Renowned American economist advocate inclusion of AU in the G20
Renowned American economist, Jefferey Sachs has advocated for the inclusion of the African Union (AU) in the Group of 20 (G20).
His call for the inclusion of the AU in the G20 is on the back of what he says is a non-representation of the African Continent in discussions of development finance by the G20.
“The G20 should become the G21 with the inclusion of the AU, by inviting systemically the chairperson of the AU. The European Union is a member of the G20, if you add the AU, you add 1.4 billion people in representation and that will change decisively the discussion as 1.4 billion people are not at the table for finance,” he stated.
Making the assertion at a plenary in the Gambia, the renowned economist noted that there is a need for a significant change in the current global financial architecture which does not favour African countries.
According to him, the covid pandemic has exposed just how disadvantages the global financial architecture is to African countries given that amid the pandemic advanced countries borrowed trillions of dollars at virtually no costs – zero interest rates – but African countries had to borrow at high interest rates.
“We need an order magnitude of change of development finance, the rich countries borrowed 17 trillion dollars for covid, the poor countries almost nothing because the poor countries borrow at 5-10 percent or have no access at all whereas the rich countries borrowed at zero,” he added.
Calls for the review of the present global financial architecture has been made by several people including the President, Nana Akufo-Addo.
The President speaking at a Summit on Financing African Economies in Paris in May this year, called for the restructuring of the global financial architecture so it can better respond to the needs of Africa.
President Akufo-Addo noted that, the Bretton Woods Conference, which took place as World War II drew to a close, created a global financial architecture which, over the last 77 years, has proven to be unfavourable for Africa.
According to the President, the economies of Europe, America, and Asia having grown significantly during that time, whilst those of Africa have not, attributing collateral damage from the Cold War, inequity in the global economic system, an economic relationship built on power and resource grab, as well as leadership and governance issues on the African continent, as issues confronting the continent.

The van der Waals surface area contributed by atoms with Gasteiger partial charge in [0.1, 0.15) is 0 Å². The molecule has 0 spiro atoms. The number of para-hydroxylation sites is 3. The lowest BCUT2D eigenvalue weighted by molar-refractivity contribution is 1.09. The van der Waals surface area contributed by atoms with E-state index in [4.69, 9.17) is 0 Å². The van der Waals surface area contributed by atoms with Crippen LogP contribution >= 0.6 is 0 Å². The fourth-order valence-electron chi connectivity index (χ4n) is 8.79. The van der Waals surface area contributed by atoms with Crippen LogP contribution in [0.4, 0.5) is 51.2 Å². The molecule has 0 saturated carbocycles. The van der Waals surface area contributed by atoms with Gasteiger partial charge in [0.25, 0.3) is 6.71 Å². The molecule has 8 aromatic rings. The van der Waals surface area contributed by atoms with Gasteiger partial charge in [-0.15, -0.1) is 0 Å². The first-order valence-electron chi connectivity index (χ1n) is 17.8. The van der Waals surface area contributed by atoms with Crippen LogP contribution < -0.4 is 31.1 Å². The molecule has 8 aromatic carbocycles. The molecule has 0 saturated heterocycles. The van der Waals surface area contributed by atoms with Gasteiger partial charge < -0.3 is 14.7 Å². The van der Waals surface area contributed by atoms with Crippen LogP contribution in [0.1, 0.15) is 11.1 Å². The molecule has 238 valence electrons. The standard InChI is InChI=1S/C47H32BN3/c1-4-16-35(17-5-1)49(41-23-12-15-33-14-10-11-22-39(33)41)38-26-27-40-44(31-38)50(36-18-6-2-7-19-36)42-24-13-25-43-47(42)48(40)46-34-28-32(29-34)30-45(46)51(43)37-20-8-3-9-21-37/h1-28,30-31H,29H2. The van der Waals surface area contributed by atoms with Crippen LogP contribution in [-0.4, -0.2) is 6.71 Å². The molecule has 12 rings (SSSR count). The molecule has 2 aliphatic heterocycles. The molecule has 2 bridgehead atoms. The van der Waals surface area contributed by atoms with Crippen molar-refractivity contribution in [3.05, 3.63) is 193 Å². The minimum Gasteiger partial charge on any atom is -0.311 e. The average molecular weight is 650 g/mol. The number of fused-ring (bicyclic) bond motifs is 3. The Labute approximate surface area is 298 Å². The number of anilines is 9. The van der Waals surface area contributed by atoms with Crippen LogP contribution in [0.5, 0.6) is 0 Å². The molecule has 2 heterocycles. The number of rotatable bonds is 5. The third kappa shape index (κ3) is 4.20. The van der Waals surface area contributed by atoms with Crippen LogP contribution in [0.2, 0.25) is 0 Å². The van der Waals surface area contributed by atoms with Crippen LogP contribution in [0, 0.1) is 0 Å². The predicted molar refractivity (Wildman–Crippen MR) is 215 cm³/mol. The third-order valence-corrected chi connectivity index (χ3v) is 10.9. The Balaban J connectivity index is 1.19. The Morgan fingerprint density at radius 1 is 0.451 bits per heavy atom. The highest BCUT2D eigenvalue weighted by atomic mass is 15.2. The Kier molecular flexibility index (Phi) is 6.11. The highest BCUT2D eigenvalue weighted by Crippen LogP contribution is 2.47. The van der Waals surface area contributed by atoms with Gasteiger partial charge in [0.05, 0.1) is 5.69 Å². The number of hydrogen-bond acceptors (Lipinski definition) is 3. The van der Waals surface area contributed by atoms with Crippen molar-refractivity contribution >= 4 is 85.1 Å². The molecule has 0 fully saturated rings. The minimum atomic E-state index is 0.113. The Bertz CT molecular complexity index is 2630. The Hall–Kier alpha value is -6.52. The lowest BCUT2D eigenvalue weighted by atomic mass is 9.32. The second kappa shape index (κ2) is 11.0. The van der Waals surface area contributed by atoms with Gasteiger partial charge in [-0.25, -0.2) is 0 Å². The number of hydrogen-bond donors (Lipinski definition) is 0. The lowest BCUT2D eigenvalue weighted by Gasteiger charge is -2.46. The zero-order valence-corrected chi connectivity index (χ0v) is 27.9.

“These challenges have resulted in a global economic system that has proven to be incapable of supporting lives and livelihoods, and allocating sufficient long-term resources to support Africa’s economic transformation,” President Akufo-Addo said.
He noted further that Africa’s development finance cost does not reflect its economic fundamentals, credit, or default cost, citing the case of Ghana where the country’s sovereign debt is more expensive than that of the similarly-rated Belarus, which pays someone hundred (100) basis points less than Ghana.
The structural inequities confronting African economies, the President stressed, have been worsened by COVID-19, evidenced by the fact that a mere 2% of the 1.3 billion vaccine doses administered globally, at the end of April, were in Africa.
“The pandemic has also ensured that the total fiscal deficit of Africa rose from 4.7% of GDP in 2019 to 8.7% in 2020; overall debt levels are also estimated to have increased from 57% of GDP in 2019 to 70% in 2021. Without the ‘fiscal room to breathe’, Africa could truly become ‘the forgotten continent, and that is why there is urgent need for comprehensive debt relief and debt cancellation,” President Akufo-Addo stated.
“Just as the Bretton Woods institutions helped to rebuild the post-war global economy, and rekindled international economic cooperation, seventy-seven (77) years ago, there is now a historic opportunity to reset the global financial system’s economic rules to give African countries an equal chance at development, in the wake of the pandemic,” the President added.